29 April, 2016
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With the gradual shift towards postgraduate training at Australian medical schools, along with the various difficulties associated with getting into medical school, more and more medical school classes are populated with that type of student you may have previously classified as ‘mature’. The definition of the ‘mature student’ changes depending on who you talk to, and it may be anyone over the age of 22, or perhaps our friends who will be celebrating their 50th birthday in a few weeks.
In nearly every class I teach here at GradReady I hear of students being ashamed or frightened at the prospect of starting a medical degree at a more mature age than what those going straight from high school would be. Although being on the other side of 20 may present some unique life challenges in studying medicine, this article will seek to elucidate some of the incredibly positive points of being a mature student in medical school (and why, if you’re not a mature student, you should look forward to having them in your tutorials!).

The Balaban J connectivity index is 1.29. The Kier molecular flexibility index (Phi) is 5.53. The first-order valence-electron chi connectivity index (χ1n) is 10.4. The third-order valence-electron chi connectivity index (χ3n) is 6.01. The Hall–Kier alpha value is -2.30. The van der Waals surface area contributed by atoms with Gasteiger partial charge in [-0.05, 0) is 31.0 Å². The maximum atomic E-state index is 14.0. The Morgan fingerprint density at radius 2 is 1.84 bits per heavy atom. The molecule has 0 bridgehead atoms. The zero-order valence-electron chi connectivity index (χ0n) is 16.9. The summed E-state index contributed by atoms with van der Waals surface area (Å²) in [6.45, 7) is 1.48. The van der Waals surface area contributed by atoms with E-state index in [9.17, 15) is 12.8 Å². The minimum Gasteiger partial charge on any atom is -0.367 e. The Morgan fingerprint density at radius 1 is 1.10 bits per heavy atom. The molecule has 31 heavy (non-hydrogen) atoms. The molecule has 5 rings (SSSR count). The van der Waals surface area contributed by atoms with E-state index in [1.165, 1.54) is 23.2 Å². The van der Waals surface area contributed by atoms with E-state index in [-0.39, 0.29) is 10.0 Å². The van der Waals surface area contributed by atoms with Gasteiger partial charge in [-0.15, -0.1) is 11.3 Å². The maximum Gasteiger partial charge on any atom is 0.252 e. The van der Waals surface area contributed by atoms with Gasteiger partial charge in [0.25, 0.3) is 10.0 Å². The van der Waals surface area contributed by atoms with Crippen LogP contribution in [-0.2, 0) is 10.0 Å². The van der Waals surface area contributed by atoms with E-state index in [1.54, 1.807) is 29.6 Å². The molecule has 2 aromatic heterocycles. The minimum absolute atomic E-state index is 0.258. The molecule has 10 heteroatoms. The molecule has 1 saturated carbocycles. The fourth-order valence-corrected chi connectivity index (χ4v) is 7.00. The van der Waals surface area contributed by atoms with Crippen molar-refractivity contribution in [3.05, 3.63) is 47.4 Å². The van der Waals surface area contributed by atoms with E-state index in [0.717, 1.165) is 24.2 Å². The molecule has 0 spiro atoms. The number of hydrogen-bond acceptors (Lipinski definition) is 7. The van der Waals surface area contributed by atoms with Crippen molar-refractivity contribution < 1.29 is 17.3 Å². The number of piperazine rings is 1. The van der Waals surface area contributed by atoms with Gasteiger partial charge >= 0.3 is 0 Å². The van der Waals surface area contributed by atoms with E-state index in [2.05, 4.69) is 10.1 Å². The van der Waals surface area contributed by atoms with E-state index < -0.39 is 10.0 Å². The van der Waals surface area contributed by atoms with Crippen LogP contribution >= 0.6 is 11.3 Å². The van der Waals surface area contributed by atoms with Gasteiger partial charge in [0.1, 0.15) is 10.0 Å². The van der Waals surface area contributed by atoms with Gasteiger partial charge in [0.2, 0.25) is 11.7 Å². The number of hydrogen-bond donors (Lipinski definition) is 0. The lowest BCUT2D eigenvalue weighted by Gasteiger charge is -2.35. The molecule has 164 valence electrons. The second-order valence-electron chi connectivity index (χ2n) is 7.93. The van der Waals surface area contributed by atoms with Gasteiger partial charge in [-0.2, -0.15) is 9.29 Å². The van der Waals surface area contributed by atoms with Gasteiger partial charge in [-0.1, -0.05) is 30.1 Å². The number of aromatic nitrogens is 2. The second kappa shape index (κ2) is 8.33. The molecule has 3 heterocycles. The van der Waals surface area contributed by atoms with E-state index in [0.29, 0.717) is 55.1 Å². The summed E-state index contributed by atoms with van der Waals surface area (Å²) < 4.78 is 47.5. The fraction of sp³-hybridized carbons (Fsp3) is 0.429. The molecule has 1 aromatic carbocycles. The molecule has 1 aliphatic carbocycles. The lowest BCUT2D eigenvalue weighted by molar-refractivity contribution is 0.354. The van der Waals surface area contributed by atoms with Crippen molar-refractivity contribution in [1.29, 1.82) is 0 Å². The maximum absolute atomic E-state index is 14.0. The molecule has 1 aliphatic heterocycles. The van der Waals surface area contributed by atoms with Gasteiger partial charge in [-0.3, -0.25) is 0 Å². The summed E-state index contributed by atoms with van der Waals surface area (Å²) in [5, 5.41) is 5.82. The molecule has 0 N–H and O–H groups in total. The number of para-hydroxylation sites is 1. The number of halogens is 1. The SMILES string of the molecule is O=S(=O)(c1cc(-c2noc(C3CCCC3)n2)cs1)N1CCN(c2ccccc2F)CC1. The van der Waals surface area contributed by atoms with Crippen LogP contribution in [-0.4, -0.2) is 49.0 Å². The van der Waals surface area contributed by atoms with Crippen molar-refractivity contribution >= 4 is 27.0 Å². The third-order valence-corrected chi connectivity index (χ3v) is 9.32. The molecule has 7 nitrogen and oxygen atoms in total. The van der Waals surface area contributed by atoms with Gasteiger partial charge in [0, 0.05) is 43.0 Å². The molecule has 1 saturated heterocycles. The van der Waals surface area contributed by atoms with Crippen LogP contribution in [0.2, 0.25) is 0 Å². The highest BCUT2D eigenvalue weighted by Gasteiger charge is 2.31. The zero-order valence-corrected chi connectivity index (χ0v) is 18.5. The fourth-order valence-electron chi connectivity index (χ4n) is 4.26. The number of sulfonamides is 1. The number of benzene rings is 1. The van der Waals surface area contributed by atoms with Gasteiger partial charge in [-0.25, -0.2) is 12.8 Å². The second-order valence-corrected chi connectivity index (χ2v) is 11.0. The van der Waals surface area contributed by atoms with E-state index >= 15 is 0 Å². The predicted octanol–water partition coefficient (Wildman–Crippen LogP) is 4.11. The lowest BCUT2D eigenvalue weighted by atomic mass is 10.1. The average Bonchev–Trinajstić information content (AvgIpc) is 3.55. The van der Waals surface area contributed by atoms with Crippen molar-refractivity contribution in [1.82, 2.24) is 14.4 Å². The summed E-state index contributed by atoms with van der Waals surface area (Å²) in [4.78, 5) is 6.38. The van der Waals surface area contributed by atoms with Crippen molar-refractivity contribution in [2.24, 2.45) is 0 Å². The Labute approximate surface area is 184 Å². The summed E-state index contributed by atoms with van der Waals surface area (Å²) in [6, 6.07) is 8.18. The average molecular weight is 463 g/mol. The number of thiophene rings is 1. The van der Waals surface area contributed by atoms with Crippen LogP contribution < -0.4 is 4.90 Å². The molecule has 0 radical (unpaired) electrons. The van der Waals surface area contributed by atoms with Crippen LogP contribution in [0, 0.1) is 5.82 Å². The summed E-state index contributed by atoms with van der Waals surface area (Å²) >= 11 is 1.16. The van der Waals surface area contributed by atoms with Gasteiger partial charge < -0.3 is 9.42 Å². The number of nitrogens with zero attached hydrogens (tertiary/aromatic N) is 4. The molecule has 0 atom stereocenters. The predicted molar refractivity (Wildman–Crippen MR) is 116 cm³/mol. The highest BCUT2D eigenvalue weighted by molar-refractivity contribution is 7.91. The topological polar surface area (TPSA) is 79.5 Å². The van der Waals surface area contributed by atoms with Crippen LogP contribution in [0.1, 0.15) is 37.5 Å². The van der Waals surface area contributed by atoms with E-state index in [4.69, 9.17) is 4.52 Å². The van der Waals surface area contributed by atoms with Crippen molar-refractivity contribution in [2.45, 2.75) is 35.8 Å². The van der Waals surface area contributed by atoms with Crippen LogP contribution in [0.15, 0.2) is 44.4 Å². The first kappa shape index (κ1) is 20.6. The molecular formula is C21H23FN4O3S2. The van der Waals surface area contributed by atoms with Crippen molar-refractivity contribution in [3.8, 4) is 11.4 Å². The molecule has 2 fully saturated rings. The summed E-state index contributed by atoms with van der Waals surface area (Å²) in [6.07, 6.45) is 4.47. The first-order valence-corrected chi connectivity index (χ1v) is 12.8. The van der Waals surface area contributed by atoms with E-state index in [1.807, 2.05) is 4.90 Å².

Unfortunately, for most of us, there comes a time when you have to hang up the baggy rave pants and accompanying fluro sunglasses that you wear to your favourite dark and questionable club on a Saturday night. Other responsibilities start popping up in life, such as full-time employment, family, more serious relationships, or you really start enjoying TV shows on weekend nights. We can’t be 19 forever, sadly. And indeed, through this rave-haze of life prior to your maturation into an adult, many of us don’t consider medicine as a career, or we have more important issues (as aforementioned!) to attend to in life rather than get stuck in an intense course for four years.
Getting into medical school, however, is a very mature decision, and often demands a very mature person to make it. To be quite frank, and this is no disrespect at all to our younger colleagues, but I could never have made the decision to try to get into medical school at 18 or 19 years of age, and to be quite honest, it’s probably for the best that I didn’t.